Over millions of years of evolution, fish have developed a flow-sensing system to detect the surrounding fluid motion, which consists of hundreds of receptor organs distributed on – and under – the skin. Flow sensing serves an important role in swimming behaviors such as rheotaxis (orientation into or against the flow direction), station holding, predation, and schooling. Advanced underwater vehicles that are biologically inspired attract scientific attention because of their potential for energy efficiency and maneuverability. A flow-sensing capability enables robotic fish to navigate in unknown, murky, and cluttered environments. To demonstrate bio-inspired flow sensing and control using distributed pressure and velocity sensors, a rigid airfoil-shaped robotic fish and a flexible, self-propelled robotic fish have been developed at the University of Maryland. The robots are capable of rheotaxis, station holding, and speed control using a recursive Bayesian algorithm to assimilate measurements of the flow. A closed-loop control strategy that comprises feedback and feedforward designs has been validated in experiments.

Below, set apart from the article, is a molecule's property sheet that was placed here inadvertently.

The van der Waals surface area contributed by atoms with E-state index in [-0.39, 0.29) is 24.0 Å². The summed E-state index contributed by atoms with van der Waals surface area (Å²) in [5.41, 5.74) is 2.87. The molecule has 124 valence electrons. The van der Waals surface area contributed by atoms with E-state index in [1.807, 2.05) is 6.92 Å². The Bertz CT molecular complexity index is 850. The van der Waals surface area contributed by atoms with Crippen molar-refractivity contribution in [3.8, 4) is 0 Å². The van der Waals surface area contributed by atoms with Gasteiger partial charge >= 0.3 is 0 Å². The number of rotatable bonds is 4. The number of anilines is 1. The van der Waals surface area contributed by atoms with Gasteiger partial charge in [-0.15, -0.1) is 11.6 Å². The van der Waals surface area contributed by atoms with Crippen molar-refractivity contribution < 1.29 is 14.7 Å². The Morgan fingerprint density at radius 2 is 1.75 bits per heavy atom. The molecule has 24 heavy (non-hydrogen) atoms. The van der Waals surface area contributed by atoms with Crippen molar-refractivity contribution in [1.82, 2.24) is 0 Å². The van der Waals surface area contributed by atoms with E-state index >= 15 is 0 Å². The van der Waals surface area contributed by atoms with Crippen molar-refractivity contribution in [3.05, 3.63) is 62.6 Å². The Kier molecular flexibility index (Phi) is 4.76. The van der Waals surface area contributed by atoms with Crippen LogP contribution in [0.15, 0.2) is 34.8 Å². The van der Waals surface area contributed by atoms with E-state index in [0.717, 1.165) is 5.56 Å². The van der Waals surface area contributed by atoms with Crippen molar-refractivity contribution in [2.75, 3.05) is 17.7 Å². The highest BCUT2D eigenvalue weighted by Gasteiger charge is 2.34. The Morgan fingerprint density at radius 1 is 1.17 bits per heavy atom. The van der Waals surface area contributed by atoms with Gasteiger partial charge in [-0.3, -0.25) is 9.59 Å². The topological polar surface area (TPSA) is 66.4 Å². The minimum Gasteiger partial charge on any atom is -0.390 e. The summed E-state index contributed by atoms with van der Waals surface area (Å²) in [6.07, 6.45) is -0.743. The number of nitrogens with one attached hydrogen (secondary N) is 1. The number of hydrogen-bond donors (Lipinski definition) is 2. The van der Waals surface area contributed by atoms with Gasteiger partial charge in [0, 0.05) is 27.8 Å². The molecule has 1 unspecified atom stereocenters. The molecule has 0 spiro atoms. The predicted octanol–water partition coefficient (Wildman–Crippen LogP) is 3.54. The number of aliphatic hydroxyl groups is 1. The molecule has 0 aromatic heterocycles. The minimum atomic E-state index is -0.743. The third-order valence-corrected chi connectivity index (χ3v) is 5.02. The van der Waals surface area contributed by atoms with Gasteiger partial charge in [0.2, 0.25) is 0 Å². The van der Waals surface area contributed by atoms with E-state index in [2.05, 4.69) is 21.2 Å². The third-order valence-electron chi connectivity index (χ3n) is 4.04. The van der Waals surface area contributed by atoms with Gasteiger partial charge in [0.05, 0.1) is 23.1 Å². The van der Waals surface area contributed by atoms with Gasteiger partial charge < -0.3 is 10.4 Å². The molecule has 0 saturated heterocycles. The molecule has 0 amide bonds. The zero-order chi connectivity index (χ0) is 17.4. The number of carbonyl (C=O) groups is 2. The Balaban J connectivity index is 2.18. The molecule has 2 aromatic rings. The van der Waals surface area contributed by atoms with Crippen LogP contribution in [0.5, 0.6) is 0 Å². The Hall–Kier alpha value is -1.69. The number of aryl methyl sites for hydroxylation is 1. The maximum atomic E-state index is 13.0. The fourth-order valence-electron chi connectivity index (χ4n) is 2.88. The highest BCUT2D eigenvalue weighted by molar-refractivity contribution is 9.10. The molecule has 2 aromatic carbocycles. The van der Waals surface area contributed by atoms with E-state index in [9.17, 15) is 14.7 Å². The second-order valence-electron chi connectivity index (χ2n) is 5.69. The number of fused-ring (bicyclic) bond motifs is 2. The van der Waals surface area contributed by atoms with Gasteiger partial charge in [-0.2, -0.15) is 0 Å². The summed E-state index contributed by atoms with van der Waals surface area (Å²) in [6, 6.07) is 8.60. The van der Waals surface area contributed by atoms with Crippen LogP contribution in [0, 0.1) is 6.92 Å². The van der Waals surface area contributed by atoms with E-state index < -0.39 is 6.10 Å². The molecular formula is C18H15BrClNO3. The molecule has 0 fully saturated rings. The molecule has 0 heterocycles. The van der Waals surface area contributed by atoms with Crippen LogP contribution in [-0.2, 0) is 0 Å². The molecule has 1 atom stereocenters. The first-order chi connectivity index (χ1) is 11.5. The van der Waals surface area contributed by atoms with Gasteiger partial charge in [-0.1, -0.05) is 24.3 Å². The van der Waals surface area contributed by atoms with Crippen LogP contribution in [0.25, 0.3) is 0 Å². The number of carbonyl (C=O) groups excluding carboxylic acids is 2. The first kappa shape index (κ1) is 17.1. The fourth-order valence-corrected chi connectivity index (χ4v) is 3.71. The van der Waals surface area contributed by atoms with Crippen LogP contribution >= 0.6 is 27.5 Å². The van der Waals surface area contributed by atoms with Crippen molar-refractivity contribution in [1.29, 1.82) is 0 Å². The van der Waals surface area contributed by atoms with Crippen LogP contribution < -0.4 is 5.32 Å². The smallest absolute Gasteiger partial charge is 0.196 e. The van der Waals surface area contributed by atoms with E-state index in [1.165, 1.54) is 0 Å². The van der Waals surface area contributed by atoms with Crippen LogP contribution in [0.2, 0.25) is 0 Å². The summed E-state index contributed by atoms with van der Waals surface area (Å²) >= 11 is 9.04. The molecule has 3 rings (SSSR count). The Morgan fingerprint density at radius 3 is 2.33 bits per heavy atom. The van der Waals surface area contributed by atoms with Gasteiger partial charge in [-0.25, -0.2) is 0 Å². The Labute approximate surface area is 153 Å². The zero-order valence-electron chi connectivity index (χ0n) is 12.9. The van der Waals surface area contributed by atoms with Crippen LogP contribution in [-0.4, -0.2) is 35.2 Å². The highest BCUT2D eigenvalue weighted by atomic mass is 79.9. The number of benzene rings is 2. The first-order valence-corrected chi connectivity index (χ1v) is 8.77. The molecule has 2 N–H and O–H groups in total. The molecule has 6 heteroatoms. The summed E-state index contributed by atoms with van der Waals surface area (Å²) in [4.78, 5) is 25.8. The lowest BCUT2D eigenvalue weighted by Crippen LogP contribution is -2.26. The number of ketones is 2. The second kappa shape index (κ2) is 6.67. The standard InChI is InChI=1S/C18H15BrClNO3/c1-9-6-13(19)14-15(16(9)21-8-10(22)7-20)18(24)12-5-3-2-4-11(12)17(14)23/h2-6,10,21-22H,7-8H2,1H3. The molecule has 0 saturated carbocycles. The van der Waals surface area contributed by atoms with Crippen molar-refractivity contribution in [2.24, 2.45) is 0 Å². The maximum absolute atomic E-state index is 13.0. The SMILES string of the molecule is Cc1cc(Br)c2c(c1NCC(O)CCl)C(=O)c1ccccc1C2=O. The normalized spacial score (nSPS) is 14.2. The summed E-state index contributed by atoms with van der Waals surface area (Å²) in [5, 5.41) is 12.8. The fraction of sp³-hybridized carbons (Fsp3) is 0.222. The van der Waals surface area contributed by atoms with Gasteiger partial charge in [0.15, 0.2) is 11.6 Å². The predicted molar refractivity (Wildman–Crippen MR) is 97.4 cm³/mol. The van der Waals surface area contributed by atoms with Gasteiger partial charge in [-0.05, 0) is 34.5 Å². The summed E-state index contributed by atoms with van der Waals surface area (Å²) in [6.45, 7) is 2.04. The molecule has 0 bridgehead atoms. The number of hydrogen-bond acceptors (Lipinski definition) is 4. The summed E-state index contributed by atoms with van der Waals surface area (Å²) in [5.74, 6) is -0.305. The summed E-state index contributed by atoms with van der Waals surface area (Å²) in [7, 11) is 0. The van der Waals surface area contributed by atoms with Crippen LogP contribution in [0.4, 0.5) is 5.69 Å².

This work includes contributions by Xiaobo Tan (EE Ph.D. 2002), a professor of electrical and computer engineering and mechanical engineering at Michigan State University.

ASME Dynamic Systems and Control Magazine, March 2016  A PDF of the article can be downloaded here.


The forecasting and impact of the loss of critical human skills necessary for supporting legacy systems

Peter Sandborn and Varun J. Prabhakar

Annual cost to support a legacy system with and without the inclusion of skills obsolescence (H = 0). For this figure, w = 0 (no cost of money), therefore, the results are actual dollars.